1Laboratory of Antibodies and Experimental Biomodels, Center of Molecular Immunology, Santiago de Cuba, Cuba.
2Department of Immunology, Reproductive Biotechnology Research Center, Avicenna Research Institute, ACECR, Tehran, Iran.
During the last twenty years, the extraction of specific egg yolk (IgY) antibodies from the immunized chickens has been accepted as a useful alternative to the immunization of mammals. The aim of the present study was immunizing the chickens with Human Umbilical Cord Serum (HUCS) and the extraction of specific anti-human globulins (IgG, C3b, and C3d) antibodies from egg yolk in order to obtain polyspecific Coombs reagent.
The novelty of this work was the achievement of a polyclonal reagent through a very cheap alternative method in accordance with all ethical regulations required for obtaining it. Three Leghorn hens (21 weeks old) were immunized four times for a period of 66 days with 20uL of HUCS mixed with PBS/FCA or FIA each time. The extraction of IgY antibodies was performed according to the method of lipid precipitation of yolk and using water soluble fraction as the reagent material. The resulting IgY antibody was characterized by SDS-PAGE and immunoelectrophoresis and tested for the presence of hetero-agglutinins by means of direct agglutination using human erythrocytes of all blood groups treated with 0.1% papain and for indirect Coombs-test to evaluate its specificity to fractions (C3b, C3d, C4d) of human complement and human IgG, respectively.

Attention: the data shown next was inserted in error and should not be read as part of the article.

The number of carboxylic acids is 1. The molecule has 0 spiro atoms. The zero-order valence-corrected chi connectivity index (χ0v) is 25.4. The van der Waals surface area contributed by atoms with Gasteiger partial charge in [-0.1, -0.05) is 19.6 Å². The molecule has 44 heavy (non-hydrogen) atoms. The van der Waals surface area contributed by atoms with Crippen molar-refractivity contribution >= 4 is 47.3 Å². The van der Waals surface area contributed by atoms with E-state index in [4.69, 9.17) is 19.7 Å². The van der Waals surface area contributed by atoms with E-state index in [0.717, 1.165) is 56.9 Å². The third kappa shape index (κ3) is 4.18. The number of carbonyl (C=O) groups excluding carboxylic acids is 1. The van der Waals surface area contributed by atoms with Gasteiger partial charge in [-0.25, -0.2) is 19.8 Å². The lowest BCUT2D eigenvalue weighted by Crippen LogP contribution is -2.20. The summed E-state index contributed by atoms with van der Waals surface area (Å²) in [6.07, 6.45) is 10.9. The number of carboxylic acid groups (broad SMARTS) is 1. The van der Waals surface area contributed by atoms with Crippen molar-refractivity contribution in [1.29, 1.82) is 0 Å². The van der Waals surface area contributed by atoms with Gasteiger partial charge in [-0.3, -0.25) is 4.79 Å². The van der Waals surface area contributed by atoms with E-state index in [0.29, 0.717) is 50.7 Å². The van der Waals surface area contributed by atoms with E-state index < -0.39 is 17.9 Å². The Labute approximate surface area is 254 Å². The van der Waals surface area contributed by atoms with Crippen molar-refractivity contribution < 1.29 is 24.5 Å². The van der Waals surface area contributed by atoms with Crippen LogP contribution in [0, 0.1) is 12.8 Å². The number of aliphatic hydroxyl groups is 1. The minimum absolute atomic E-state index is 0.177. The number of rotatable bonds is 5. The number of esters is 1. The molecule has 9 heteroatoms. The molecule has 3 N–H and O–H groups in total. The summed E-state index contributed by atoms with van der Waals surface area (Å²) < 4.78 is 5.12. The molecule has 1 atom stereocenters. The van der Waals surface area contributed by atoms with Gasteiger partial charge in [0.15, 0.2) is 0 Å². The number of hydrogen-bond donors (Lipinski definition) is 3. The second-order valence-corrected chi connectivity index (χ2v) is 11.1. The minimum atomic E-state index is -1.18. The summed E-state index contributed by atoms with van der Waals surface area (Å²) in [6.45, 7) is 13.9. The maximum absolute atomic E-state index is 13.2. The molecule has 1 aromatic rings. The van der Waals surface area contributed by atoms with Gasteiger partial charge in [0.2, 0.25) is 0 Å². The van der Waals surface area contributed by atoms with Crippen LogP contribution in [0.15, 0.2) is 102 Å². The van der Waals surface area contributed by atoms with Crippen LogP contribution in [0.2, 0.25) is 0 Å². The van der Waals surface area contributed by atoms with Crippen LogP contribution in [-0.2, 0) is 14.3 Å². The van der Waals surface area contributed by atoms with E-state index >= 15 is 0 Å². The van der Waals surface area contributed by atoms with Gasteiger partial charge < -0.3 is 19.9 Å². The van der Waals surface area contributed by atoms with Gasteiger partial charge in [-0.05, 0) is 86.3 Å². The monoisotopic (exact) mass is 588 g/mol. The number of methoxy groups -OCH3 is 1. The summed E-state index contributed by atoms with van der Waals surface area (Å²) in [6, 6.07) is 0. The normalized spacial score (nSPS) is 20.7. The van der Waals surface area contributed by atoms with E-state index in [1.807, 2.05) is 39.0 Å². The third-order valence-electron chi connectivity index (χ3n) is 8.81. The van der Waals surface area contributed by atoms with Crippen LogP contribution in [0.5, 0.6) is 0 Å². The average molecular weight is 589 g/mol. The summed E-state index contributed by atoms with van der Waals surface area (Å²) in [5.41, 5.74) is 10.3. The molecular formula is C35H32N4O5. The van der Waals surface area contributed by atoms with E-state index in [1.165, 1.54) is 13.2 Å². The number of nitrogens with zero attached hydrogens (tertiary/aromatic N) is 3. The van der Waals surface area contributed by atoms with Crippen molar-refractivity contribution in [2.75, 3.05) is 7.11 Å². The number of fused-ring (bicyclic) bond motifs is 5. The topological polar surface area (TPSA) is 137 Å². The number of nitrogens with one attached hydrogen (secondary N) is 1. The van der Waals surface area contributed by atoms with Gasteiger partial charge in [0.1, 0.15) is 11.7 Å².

Our findings show, that, the reagent obtained contains IgY and other 3 proteins (SDS-PAGE), and reacts specifically with plasma proteins, that migrate in β and ϒ regions. In immunoelectrophoresis, in addition, there is the presence of low hetero-agglutinins levels in IgY-preparation (3 lots), and the possibility to produce high amount (more than 500 ml/egg) of polyspecific Coombs-reagent in chickens is also discussed.
IgY-preparation (3 lots), and the possibility to produce high amount (more than 500 ml/egg) of polyspecific Coombs-reagent in chickens with the originality to achieve a polyclonal reagent through a very cheap alternative method in accordance with all ethical regulations required for obtaining it, was also discussed.
Chicken; Egg yolk antibody; Immunization; Immunoglobulins